Environment, Government, Politics

The People of Puerto Rico Plead for More Help

By Elissa Candiotti SYRACUSE, N.Y. (NCC News) – Although it’s the start of the new year, people in Puerto Rico are still facing the devastation that late 2017 brought. In the aftermath of Hurricane Maria, residents are pleading for more help with relief efforts from the United States.

“We need more help,” pastor Andres Laracuente said. “We need more people and more resources very fast.”

This is a popular sight in the cities outside of San Juan, as trees still lay in people’s yards and on the streets (c) 2017 Elissa Candiotti.

Half of the island is still without electricity and experts predict it may take until May for power to be fully restored. Trees, street lights, and wires are still down on the streets and many neighborhoods are completely barren. Journalist Wilenie Sepulveda says it’s imperative for people to remember that this long journey is far from over.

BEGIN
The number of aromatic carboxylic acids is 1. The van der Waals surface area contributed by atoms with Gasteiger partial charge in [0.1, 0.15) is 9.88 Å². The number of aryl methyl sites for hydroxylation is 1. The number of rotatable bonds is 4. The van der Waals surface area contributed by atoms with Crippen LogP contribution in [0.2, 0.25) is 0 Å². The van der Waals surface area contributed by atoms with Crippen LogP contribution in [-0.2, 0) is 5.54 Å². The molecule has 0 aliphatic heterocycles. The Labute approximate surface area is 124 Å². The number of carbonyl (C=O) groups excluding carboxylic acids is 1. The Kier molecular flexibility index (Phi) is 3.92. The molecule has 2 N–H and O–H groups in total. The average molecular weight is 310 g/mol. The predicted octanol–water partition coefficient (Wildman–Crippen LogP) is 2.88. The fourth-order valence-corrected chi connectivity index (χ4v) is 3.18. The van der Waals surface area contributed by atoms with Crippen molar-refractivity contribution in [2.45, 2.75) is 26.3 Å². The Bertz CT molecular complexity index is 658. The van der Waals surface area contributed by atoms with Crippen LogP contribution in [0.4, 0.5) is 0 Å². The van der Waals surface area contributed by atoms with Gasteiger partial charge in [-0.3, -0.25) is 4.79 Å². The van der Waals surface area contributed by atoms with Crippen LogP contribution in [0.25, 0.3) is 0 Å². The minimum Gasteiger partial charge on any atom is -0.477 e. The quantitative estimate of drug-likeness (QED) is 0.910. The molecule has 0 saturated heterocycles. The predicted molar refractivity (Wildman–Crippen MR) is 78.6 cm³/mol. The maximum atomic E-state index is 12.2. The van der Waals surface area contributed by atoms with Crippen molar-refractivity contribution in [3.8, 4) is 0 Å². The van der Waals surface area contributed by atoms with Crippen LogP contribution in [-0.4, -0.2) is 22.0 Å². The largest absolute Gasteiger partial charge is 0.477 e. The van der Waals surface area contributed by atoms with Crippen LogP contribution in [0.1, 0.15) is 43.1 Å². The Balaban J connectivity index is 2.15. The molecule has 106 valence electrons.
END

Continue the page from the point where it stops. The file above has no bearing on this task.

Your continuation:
“I ask for Trump and America just don’t forget what we’re going through and that way we can recover a little bit quicker,” Sepulveda said.

While volunteers have traveled to Puerto Rico to assist in the recovery, Laracuente says that the distribution of food, water, and clothing across the island still remains a major challenge, a result of the island’s poor infrastructure. Volunteer Zach Mashburn says he has witnessed that struggle himself during his time in San Juan and is calling upon the president to help solve the problem.

Many people in Puerto Rico have had no choice but to abandon their homes for safety purposes and have yet to return (c) 2017 Elissa Candiotti.

“Trump either needs to give Puerto Rico statehood or enable them to have independence,” Mashburn said. “But leaving them in an in-between limbo is going to kill people and kill our economy.”

Many are ecstatic that the Federal Emergency Management Agency (FEMA) is extending its Transitional Shelter Assistant (TSA) program from Jan. 14 to March 20. This 66-day addition will provide short-term shelter for people who have been displaced after the hurricane.

Mashburn hopes that physical help like this will also provide emotional aid, lifting sprits and spreading hope across the island.